We found out who our friends are as they assisted in whatever way they could with accommodation for us, alternative set ups, storage facilities etc. We are very proud of our staff as they went above and beyond during this time and as I always say that our success is not down to us have the best dive equipment, facilities etc but down to them and the service and expertise that they have shown and provide to our guests. On the down side there were quite a few companies trying to make a killing on our problems, with one hotel asking for 4 times more than the normal price for us to lease a section of their hotel grounds to allow us to operate from, even though they were empty due to the airport being closed and others, tempting away some of our technical guests stating that they were in a safe zone whilst we were in a danger zone ! Plus we even had one Western company based in the Amed safe zone bringing divers and staff into the danger zone to dive the USAT Liberty without official permission. This action was putting their guests and staff in a very dangerous situation if she did blow whilst they were underwater !! All for a few dollars more !!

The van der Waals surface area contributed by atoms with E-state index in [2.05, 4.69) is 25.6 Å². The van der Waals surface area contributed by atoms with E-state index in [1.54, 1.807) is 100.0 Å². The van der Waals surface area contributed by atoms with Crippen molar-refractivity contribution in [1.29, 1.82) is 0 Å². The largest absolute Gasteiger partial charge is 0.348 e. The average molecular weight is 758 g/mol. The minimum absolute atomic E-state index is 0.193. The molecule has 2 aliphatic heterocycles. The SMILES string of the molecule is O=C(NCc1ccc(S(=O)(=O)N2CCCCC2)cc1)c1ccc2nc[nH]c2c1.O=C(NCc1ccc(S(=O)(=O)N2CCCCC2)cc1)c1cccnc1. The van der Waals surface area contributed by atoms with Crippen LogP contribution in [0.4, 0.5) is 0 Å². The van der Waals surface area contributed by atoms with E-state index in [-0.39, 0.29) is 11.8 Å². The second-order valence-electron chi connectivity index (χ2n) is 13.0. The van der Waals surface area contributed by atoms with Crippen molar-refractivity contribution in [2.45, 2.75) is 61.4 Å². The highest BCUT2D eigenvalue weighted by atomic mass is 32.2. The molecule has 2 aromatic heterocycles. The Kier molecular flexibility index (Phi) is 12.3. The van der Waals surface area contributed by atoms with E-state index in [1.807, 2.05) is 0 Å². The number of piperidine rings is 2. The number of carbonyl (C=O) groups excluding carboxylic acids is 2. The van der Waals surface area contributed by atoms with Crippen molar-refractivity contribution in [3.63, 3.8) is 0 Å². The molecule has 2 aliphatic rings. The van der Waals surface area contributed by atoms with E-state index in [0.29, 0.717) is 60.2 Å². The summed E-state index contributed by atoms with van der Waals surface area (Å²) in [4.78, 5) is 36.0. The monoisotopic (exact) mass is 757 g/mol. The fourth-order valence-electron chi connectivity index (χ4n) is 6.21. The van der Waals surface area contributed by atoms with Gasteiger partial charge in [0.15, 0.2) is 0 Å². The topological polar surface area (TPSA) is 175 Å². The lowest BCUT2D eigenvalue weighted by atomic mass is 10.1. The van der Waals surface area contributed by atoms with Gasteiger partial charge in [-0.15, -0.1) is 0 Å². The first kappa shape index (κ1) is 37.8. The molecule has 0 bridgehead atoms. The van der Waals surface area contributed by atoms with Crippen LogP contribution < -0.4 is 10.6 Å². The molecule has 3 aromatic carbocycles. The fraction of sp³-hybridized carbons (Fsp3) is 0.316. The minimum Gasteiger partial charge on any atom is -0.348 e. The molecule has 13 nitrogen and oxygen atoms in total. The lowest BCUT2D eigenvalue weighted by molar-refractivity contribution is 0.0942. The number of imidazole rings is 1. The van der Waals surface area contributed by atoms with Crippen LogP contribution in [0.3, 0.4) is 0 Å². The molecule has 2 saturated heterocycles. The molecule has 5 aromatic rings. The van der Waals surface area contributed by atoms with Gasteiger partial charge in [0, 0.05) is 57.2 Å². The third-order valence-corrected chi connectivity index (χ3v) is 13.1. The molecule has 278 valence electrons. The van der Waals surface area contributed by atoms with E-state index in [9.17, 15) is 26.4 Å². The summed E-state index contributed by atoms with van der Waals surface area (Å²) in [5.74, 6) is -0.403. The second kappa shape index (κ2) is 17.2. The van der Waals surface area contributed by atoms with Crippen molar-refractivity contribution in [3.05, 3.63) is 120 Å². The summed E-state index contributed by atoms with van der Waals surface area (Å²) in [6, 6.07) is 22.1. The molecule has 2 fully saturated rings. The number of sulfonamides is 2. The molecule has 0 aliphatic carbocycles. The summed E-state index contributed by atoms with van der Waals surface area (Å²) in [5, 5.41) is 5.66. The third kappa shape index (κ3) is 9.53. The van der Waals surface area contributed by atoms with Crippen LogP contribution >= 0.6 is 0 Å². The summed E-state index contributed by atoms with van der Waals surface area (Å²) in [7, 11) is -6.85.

Another misfortune that befell us is that our two extremly experienced technical instructors have left due to the uncertainty at the time and have now settled elsewhere so we are in need of at least one technical, including CCR, experienced instructor to join us.
So to the future and lessons learned.